WASHINGTON (CNN) -- Indicted Sen. Ted Stevens of Alaska pleaded not guilty Thursday to charges of scheming to conceal thousands of dollars worth of gifts from an oil-services company.
Sen. Ted Stevens, R-Alaska, says he is innocent of the charges a grand jury handed up on Tuesday.
The trial will begin with jury selection September 24, Judge Emmet Sullivan announced.
Stevens' lawyer had requested that the trial be held as soon as possible because Stevens is up for re-election in November.
"I want to make a request if at all possible that the trial be in October so that he can clear his name before the general elections," attorney Brendan Sullivan said, adding light-heartedly that it was the first time he had ever asked for a speedy trial.
He also proposed moving the trial to Alaska because a majority of the witnesses are there and the events in question took place there.
The judge, who is not related to Stevens' attorney, said that he thought Washington was an appropriate location for the trial but that he would entertain a motion to move it to Alaska.
Stevens was indicted Tuesday on seven counts of filing false reports on his mandatory Senate financial disclosure forms.
The federal indictment says Veco Energy paid for hundreds of thousands of dollars worth of work on Stevens' home over a period of about seven years, and Stevens failed to report it. It also says that Veco asked Stevens to intervene on its behalf in Washington and that he sometimes did so. Read the full indictment
The government is not offering to let Stevens make a deal, said a Justice Department lawyer prosecuting the case .
"There are no plea offers available at this time," Brenda Morris of the Public Integrity Division said during Stevens' arraignment hearing at the federal district court in Washington.
The government is not accusing Stevens of accepting bribes, said Matt Friedrich, the acting assistant attorney general. He said Tuesday that such a charge "requires proof of a specific quid pro quo," or a specific action in return for a specific payment. "This indictment does not allege that." Watch Friedrich announce and explain the indictment »
But it does accuse Stevens and his staff of receiving requests from Veco for help in Washington and acting on some of them.
If convicted, Stevens could face five years in prison for each of the counts, although he could get a lighter penalty.
Stevens, 84, the longest-serving Republican in Senate history, did not speak during the hearing. His attorney entered the not-guilty plea on his behalf.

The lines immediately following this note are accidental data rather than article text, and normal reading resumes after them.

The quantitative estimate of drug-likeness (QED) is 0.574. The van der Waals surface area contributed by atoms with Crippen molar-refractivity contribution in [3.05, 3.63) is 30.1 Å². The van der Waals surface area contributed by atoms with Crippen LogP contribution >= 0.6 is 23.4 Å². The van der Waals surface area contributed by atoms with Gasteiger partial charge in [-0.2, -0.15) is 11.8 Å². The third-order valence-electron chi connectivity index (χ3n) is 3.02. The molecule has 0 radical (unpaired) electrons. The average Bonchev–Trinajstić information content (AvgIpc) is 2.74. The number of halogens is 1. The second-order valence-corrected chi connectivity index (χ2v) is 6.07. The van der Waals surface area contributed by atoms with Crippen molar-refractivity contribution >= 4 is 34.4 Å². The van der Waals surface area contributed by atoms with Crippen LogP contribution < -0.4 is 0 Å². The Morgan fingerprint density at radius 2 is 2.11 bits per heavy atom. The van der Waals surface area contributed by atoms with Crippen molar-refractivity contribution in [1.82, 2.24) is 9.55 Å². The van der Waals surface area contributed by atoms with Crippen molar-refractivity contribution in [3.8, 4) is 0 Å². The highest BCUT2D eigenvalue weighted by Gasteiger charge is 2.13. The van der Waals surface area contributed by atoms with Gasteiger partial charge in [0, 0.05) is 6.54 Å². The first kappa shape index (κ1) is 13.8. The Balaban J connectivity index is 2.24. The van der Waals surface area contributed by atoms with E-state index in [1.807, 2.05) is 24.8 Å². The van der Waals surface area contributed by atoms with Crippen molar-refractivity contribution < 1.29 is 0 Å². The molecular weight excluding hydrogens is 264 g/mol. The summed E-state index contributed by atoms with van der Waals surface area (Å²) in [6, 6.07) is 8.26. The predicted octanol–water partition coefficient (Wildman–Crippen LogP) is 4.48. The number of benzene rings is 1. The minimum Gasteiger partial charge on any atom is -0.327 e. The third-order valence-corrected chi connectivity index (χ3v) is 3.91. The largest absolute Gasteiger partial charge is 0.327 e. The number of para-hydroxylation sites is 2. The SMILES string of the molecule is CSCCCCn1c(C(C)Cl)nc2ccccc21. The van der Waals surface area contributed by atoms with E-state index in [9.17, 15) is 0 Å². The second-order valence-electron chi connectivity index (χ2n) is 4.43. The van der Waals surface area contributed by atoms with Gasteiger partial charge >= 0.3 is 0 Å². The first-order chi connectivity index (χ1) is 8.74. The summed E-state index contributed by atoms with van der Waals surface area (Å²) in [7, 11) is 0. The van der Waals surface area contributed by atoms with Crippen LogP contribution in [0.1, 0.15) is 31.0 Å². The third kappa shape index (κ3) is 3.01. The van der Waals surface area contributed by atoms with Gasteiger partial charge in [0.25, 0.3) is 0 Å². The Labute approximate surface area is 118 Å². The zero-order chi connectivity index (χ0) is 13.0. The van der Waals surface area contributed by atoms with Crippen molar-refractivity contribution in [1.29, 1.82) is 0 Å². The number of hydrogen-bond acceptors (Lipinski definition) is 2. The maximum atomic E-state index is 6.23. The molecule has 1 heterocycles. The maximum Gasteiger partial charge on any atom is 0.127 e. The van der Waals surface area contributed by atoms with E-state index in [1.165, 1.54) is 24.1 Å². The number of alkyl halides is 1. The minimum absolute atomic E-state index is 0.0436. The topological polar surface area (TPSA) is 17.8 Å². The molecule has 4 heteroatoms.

Dressed in a light gray suit, Stevens seemed relaxed before the hearing began and smiled after he sat down at the defense table to chat with his legal team.
Two benches in the federal district courthouse were filled by reporters from television, radio and wire services.
The veteran lawmaker had appeared a day earlier for a pretrial interview with court authorities, outfoxing journalists who had expected him to appear Thursday morning.
There apparently were no media present at Wednesday's visit, in contrast to the gaggle of reporters and cameras awaiting Stevens' arrival Thursday at all four court entrances.
"I am innocent of these charges and intend to prove that," Stevens said in a written statement.
The senator has been a lightning rod for critics of pork-barrel spending in recent years.
In 2005, he backed a project to build what was derided as a "bridge to nowhere." The proposal called for construction of a $223 million bridge to connect Alaska's Gravina Island -- population 50 -- to the mainland. Congress later rescinded the earmarked funding for the bridge.
After the indictment was announced Tuesday, Barbara Boxer, D-California, the Senate Select Committee on Ethics chairwoman, and Vice Chairman John Cornyn, R-Texas, issued a statement: "The Senate Ethics Committee does not comment on pending matters or matters that may come before the committee. Absent special circumstances, it has been the longstanding policy of the committee to defer investigation into matters where there is an active and ongoing criminal investigation and proceeding so as not to interfere in that process."
On Wednesday, House Minority Leader John Boehner, R-Ohio, said the "American people have every right to expect the highest ethical standards from every member of Congress. ... The American people deserve better, and I would hope that all members would exhibit the kind of ethics the American people expect."
The indictment against Stevens follows a wide-ranging investigation into ties between Veco Energy and lawmakers in Alaska.
Stevens issued a statement saying he has "never knowingly submitted a false disclosure form required by law as a U.S. senator."
He stepped down from leadership positions on Senate committees after the indictment.
"In accordance with Senate Republican Conference rules, I have temporarily relinquished my vice-chairmanship and ranking positions until I am absolved of these charges," he said.
The government charges that Stevens "knowingly and willfully engaged in a scheme to conceal ... his continuing receipt of hundreds of thousands of dollars' worth of things of value" by failing to report them on his annual financial disclosure forms.
The indictment says home improvements provided by Veco and its chief executive officer, Bill Allen, whom the indictment calls a "personal friend of Stevens," included a first floor, a garage, a first- and second-story wraparound deck, plumbing and wiring.
Allen pleaded guilty in May 2007 to paying out more than $400,000 "in corrupt payments" to Alaska officials, the Department of Justice said in announcing the Stevens indictment. Allen is cooperating with the Department of Justice as part of his plea agreement, Friedrich said. Veco was acquired by another company, CH2M Hill, in September.
CNN's Ted Barrett and Ed Hornick contributed to this report.
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